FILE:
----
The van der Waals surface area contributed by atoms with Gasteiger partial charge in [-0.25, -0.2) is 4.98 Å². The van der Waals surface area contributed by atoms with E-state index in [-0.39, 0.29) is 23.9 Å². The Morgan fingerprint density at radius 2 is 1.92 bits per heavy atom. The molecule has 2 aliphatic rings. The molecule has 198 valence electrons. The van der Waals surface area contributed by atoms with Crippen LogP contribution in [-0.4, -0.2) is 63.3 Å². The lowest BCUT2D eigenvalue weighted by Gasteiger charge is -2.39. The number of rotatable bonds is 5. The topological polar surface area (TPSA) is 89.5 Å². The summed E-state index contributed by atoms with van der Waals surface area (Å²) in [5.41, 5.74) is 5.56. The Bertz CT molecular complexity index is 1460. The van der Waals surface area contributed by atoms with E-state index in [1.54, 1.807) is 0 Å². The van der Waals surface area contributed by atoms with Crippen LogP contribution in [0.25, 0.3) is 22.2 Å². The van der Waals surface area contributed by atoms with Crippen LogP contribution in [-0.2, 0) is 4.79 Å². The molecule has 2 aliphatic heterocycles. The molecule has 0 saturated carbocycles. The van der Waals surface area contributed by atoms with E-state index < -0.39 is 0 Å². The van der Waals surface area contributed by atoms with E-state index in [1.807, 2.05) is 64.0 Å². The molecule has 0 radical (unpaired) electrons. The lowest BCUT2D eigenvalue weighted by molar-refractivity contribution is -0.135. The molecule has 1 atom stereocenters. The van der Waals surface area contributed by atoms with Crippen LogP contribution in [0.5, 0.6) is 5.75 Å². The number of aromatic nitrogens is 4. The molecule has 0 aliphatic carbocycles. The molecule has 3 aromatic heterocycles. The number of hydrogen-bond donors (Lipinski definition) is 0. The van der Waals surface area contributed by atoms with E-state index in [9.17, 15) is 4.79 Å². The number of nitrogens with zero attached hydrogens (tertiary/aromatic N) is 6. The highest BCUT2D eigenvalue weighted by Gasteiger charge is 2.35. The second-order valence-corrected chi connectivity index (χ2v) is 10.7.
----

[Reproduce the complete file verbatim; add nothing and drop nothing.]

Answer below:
The van der Waals surface area contributed by atoms with Gasteiger partial charge in [-0.25, -0.2) is 4.98 Å². The van der Waals surface area contributed by atoms with E-state index in [-0.39, 0.29) is 23.9 Å². The Morgan fingerprint density at radius 2 is 1.92 bits per heavy atom. The molecule has 2 aliphatic rings. The molecule has 198 valence electrons. The van der Waals surface area contributed by atoms with Crippen LogP contribution in [-0.4, -0.2) is 63.3 Å². The lowest BCUT2D eigenvalue weighted by Gasteiger charge is -2.39. The number of rotatable bonds is 5. The topological polar surface area (TPSA) is 89.5 Å². The summed E-state index contributed by atoms with van der Waals surface area (Å²) in [5.41, 5.74) is 5.56. The Bertz CT molecular complexity index is 1460. The van der Waals surface area contributed by atoms with E-state index in [1.54, 1.807) is 0 Å². The van der Waals surface area contributed by atoms with Crippen LogP contribution in [0.25, 0.3) is 22.2 Å². The van der Waals surface area contributed by atoms with Crippen LogP contribution in [-0.2, 0) is 4.79 Å². The molecule has 2 aliphatic heterocycles. The molecule has 0 saturated carbocycles. The van der Waals surface area contributed by atoms with E-state index < -0.39 is 0 Å². The van der Waals surface area contributed by atoms with E-state index in [1.807, 2.05) is 64.0 Å². The molecule has 0 radical (unpaired) electrons. The lowest BCUT2D eigenvalue weighted by molar-refractivity contribution is -0.135. The molecule has 1 atom stereocenters. The van der Waals surface area contributed by atoms with Crippen LogP contribution in [0.5, 0.6) is 5.75 Å². The number of aromatic nitrogens is 4. The molecule has 0 aliphatic carbocycles. The molecule has 3 aromatic heterocycles. The number of hydrogen-bond donors (Lipinski definition) is 0. The van der Waals surface area contributed by atoms with E-state index in [9.17, 15) is 4.79 Å². The number of nitrogens with zero attached hydrogens (tertiary/aromatic N) is 6. The highest BCUT2D eigenvalue weighted by Gasteiger charge is 2.35. The second-order valence-corrected chi connectivity index (χ2v) is 10.7.